dc.typeArticleen
dc.contributor.departmentUniv Arizona, Dept Hydrol & Atmospher Scien
dc.identifier.journalWater Resources Researchen
dc.description.note6 month embargo; published online: 30 October 2017en
dc.description.collectioninformationThis item from the UA Faculty Publications collection is made available by the University of Arizona with support from the University of Arizona Libraries. If you have questions, please contact us at repository@u.library.arizona.edu.en
dc.eprint.versionFinal published versionen
dc.contributor.institutionDepartment of Civil Engineering; National Chiao-Tung University; Hsinchu Taiwan
dc.contributor.institutionKey Laboratory for Water Environment and Resources; Tianjin Normal University; Tianjin China
dc.contributor.institutionDepartment of Civil Engineering; National Chiao-Tung University; Hsinchu Taiwan
dc.contributor.institutionState Key Laboratory of Water Resources and Hydropower Engineering Science; Wuhan University; Wuhan China
dc.contributor.institutionDepartment of Civil Engineering; National Chiao-Tung University; Hsinchu Taiwan
dc.contributor.institutionDepartment of Civil Engineering; National Chiao-Tung University; Hsinchu Taiwan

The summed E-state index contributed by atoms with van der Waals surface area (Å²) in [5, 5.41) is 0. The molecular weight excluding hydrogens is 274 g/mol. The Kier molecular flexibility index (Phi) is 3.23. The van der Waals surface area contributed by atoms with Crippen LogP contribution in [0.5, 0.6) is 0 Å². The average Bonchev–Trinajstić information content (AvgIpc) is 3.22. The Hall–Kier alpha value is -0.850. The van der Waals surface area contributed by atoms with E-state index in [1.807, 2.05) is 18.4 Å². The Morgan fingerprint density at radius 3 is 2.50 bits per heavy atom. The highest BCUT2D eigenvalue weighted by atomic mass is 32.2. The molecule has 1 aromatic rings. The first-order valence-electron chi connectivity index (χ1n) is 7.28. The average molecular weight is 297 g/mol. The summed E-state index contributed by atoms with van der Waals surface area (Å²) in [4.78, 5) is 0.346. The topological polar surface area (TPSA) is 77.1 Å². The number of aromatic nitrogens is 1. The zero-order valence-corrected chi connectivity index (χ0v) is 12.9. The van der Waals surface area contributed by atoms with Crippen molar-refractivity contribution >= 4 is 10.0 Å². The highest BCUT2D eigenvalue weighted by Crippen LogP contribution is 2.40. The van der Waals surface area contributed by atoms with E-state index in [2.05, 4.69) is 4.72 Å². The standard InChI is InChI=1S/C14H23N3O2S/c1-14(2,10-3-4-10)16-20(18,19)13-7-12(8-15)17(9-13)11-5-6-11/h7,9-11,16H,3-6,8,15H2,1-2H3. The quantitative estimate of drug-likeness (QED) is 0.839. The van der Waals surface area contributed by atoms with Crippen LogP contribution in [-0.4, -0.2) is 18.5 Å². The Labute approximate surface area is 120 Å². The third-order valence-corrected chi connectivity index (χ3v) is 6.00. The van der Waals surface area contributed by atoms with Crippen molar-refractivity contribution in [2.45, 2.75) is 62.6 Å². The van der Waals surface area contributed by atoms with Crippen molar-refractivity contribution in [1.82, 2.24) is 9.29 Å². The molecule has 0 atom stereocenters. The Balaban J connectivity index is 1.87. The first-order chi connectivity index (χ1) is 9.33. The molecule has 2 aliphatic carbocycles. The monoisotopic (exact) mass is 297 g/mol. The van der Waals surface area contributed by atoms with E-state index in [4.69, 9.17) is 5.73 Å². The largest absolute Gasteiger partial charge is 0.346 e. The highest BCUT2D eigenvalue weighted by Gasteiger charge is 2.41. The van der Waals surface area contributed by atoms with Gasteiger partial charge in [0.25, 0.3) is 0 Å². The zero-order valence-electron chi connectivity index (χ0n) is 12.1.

dc.contributor.institutionDepartment of Hydrology and Atmospheric Sciences; The University of Arizona; Tucson AZ USA
dc.contributor.institutionKey Laboratory for Water Environment and Resources; Tianjin Normal University; Tianjin China
refterms.dateFOA2018-04-30T00:00:00Z
html.description.abstractHydraulic conductivity (K) and specific yield (S-y) are important aquifer parameters, pertinent to groundwater resources management and protection. These parameters are commonly estimated through a traditional cross-well pumping test. Employing the traditional approach to obtain detailed spatial distributions of the parameters over a large area is generally formidable. For this reason, this study proposes a stochastic method that integrates hydraulic head and time-lapse gravity based on hydraulic tomography (HT) to efficiently derive the spatial distribution of K and Sy over a large area. This method is demonstrated using several synthetic experiments. Results of these experiments show that the K and Sy fields estimated by joint inversion of the gravity and head data set from sequential injection tests in unconfined aquifers are superior to those from the HT based on head data alone. We attribute this advantage to the mass constraint imposed on HT by gravity measurements. Besides, we find that gravity measurement can detect the change of aquifer's groundwater storage at kilometer scale, as such they can extend HT's effectiveness over greater volumes of the aquifer. Furthermore, we find that the accuracy of the estimated fields is improved as the number of the gravity stations is increased. The gravity station's location, however, has minor effects on the estimates if its effective gravity integration radius covers the well field.